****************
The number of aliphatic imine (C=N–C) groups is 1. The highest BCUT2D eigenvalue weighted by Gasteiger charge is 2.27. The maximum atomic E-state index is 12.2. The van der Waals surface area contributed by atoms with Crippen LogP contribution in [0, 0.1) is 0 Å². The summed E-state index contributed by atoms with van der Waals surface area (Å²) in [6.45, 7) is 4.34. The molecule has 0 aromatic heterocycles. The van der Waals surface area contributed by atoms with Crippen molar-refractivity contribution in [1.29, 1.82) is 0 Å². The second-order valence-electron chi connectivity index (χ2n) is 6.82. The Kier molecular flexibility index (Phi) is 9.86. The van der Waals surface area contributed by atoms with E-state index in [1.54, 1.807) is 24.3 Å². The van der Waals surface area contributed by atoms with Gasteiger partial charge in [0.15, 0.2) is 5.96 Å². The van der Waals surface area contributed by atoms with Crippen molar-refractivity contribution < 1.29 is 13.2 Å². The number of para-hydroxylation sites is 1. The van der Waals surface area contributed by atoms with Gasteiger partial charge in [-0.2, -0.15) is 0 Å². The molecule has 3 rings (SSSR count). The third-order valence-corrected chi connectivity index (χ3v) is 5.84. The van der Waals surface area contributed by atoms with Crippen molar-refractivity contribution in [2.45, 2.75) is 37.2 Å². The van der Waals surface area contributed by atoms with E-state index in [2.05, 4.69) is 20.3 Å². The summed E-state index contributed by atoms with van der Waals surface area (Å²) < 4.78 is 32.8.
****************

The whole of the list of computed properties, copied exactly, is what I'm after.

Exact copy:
The number of aliphatic imine (C=N–C) groups is 1. The highest BCUT2D eigenvalue weighted by Gasteiger charge is 2.27. The maximum atomic E-state index is 12.2. The van der Waals surface area contributed by atoms with Crippen LogP contribution in [0, 0.1) is 0 Å². The summed E-state index contributed by atoms with van der Waals surface area (Å²) in [6.45, 7) is 4.34. The molecule has 0 aromatic heterocycles. The van der Waals surface area contributed by atoms with Crippen molar-refractivity contribution in [1.29, 1.82) is 0 Å². The second-order valence-electron chi connectivity index (χ2n) is 6.82. The Kier molecular flexibility index (Phi) is 9.86. The van der Waals surface area contributed by atoms with E-state index in [1.54, 1.807) is 24.3 Å². The van der Waals surface area contributed by atoms with Gasteiger partial charge in [0.15, 0.2) is 5.96 Å². The van der Waals surface area contributed by atoms with Crippen molar-refractivity contribution < 1.29 is 13.2 Å². The number of para-hydroxylation sites is 1. The van der Waals surface area contributed by atoms with Gasteiger partial charge in [-0.2, -0.15) is 0 Å². The molecule has 3 rings (SSSR count). The third-order valence-corrected chi connectivity index (χ3v) is 5.84. The van der Waals surface area contributed by atoms with Crippen molar-refractivity contribution in [2.45, 2.75) is 37.2 Å². The van der Waals surface area contributed by atoms with E-state index in [2.05, 4.69) is 20.3 Å². The summed E-state index contributed by atoms with van der Waals surface area (Å²) < 4.78 is 32.8.